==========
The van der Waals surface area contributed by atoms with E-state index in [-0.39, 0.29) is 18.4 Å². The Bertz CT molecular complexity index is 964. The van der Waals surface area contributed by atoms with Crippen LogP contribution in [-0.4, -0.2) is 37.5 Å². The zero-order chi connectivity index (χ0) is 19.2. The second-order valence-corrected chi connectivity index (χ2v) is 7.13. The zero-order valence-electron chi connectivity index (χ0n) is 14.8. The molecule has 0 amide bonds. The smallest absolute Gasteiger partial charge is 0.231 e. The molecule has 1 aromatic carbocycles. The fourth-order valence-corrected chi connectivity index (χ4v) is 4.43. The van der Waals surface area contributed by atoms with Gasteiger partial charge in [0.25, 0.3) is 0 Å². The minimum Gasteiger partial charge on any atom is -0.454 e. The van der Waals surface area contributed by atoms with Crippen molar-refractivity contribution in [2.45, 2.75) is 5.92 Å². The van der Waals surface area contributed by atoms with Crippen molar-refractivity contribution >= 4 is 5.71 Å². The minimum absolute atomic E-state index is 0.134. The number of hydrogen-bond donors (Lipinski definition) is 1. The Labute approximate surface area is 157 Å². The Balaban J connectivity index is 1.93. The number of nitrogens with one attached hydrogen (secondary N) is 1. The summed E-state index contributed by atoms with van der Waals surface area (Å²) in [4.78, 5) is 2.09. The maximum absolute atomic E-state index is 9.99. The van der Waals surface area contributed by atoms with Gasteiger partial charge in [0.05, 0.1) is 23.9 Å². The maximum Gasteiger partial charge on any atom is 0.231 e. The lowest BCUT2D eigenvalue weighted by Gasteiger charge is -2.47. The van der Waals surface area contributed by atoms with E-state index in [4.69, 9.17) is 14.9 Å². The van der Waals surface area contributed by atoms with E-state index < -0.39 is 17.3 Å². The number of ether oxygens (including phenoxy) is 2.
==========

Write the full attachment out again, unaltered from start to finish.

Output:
The van der Waals surface area contributed by atoms with E-state index in [-0.39, 0.29) is 18.4 Å². The Bertz CT molecular complexity index is 964. The van der Waals surface area contributed by atoms with Crippen LogP contribution in [-0.4, -0.2) is 37.5 Å². The zero-order chi connectivity index (χ0) is 19.2. The second-order valence-corrected chi connectivity index (χ2v) is 7.13. The zero-order valence-electron chi connectivity index (χ0n) is 14.8. The molecule has 0 amide bonds. The smallest absolute Gasteiger partial charge is 0.231 e. The molecule has 1 aromatic carbocycles. The fourth-order valence-corrected chi connectivity index (χ4v) is 4.43. The van der Waals surface area contributed by atoms with Gasteiger partial charge in [0.25, 0.3) is 0 Å². The minimum Gasteiger partial charge on any atom is -0.454 e. The van der Waals surface area contributed by atoms with Crippen molar-refractivity contribution in [2.45, 2.75) is 5.92 Å². The van der Waals surface area contributed by atoms with Crippen molar-refractivity contribution >= 4 is 5.71 Å². The minimum absolute atomic E-state index is 0.134. The number of hydrogen-bond donors (Lipinski definition) is 1. The Labute approximate surface area is 157 Å². The Balaban J connectivity index is 1.93. The number of nitrogens with one attached hydrogen (secondary N) is 1. The summed E-state index contributed by atoms with van der Waals surface area (Å²) in [4.78, 5) is 2.09. The maximum absolute atomic E-state index is 9.99. The van der Waals surface area contributed by atoms with Gasteiger partial charge in [0.05, 0.1) is 23.9 Å². The maximum Gasteiger partial charge on any atom is 0.231 e. The lowest BCUT2D eigenvalue weighted by Gasteiger charge is -2.47. The van der Waals surface area contributed by atoms with E-state index in [4.69, 9.17) is 14.9 Å². The van der Waals surface area contributed by atoms with E-state index < -0.39 is 17.3 Å². The number of ether oxygens (including phenoxy) is 2.